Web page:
Executive Librarian in a Rural Public Library

Click on the image below to see my Day in the Life of an Executive Librarian slideshow. Below is my reflection and bibliography.

If I was given the choice my preferred career path when I graduate from the MLIS would be to work in a public library. Public libraries provide open democratic access to information, support lifelong learning, provide community cultural spaces and are agents of social and cultural inclusion. I spend a lot of time in my local library and think it offers fantastic services for so many age groups so I decided to interview and shadow the Executive Librarian of Birr Public Library for my Day in the Life Project.

While interviewing and shadowing the Executive Librarian of my local public library I realised just how important the public library is for such a wide range of people. The Executive Librarian made every effort to engage the elderly patrons in conversation as she informed me that the library is one of the last services where you can expect such engagement. For many elderly people living alone such interactions may be the only social interactions they may have in the day and a service like this cannot be quantified. The local schools were on midterm break that day so there were lots of parents and children coming in and Martina made sure to talk to them all and make recommendations  for books and dvds they might like. She founded the hugely successful Reading Initiative, in which all local schools participate. Students are held responsible for their own log which is stamped whenever they take out a book. The aim is to read 50 books in the year and the children are given a certificate once it is completed. This encourages the children to interact with the librarian and hopes to foster in them a lifelong love of reading.

Martina informed me that for her the most attractive element of the job is the diversity. In a public library no day is the same and there are numerous opportunities to initiate projects to engage the community. She is personally interested in youth services in particular and has hosted many events for children based on her own personal interests such as science, film and reading. She encourages her team to do the same which brings to the library programs which focus on arts and crafts, genealogy and local history. This opportunity to be creative and to work to include all members of the public greatly appeals to me. With limited budgets though most projects must be carried out with the resources at hand. Maritna informed me that when deciding on collection development there are difficult decisions to be made such as whether to buy in the new popular books or to expand a particular collection. The best way to do this is to get to know the community and what they want.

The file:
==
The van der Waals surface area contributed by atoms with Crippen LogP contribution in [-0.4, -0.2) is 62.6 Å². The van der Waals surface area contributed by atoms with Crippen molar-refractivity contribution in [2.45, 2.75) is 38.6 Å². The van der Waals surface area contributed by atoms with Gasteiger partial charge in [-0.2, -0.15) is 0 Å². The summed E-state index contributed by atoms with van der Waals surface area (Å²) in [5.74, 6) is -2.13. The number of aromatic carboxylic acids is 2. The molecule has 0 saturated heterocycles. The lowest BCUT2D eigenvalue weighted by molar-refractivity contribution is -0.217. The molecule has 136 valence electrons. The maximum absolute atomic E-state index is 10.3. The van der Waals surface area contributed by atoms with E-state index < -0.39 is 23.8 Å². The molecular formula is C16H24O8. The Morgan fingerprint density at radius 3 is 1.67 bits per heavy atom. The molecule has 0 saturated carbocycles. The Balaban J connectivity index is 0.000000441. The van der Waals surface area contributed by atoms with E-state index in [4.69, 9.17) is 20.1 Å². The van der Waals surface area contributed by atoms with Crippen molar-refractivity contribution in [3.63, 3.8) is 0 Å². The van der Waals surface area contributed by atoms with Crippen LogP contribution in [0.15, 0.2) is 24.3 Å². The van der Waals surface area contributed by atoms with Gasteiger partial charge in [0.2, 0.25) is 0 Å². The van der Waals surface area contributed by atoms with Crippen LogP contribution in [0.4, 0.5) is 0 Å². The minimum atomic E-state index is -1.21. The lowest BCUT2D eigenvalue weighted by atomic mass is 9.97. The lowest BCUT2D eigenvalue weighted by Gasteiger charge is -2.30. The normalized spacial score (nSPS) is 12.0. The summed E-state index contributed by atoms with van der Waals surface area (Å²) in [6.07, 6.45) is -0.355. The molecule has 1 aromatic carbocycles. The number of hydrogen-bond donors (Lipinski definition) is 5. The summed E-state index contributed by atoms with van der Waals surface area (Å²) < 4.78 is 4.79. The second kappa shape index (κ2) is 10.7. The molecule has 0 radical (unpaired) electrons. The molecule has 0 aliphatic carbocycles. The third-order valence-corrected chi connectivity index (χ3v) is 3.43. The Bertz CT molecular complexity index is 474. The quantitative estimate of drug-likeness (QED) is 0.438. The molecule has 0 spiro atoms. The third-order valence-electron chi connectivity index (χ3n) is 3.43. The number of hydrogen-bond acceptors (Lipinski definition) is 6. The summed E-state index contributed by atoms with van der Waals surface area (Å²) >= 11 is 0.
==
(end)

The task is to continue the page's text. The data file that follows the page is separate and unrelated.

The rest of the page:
Martina stressed that the role of Executive Librarian is, like all jobs, what you make it. She said that you must be able to work on your own initiative and to work on projects that you are interested in. This was very useful advice as while it might be some time before I can work in a public library, I can still make an effort in whatever role I end up working in to engage with the community and work with the library community to provide them with the services they want.


  • Branching Out – Future Directions, Environment, Heritage and Local Government, The Stationary Office, Dublin 2008 Available at http://bit.ly/IyObZN  (accessed 20/04/2012)
  • Offaly Library Annual Report 2011  http://bit.ly/JI8P9v
  • http://www.environ.ie/en/LocalGovernment/PublicLibraries/
  • Public Libraries Overview Available at http://bit.ly/JpG6qs  (accessed 20/04/2012)
  • Job advertisements for Executive Librarian available at: http://bit.ly/IbeM0z  and http://bit.ly/IdWOLh

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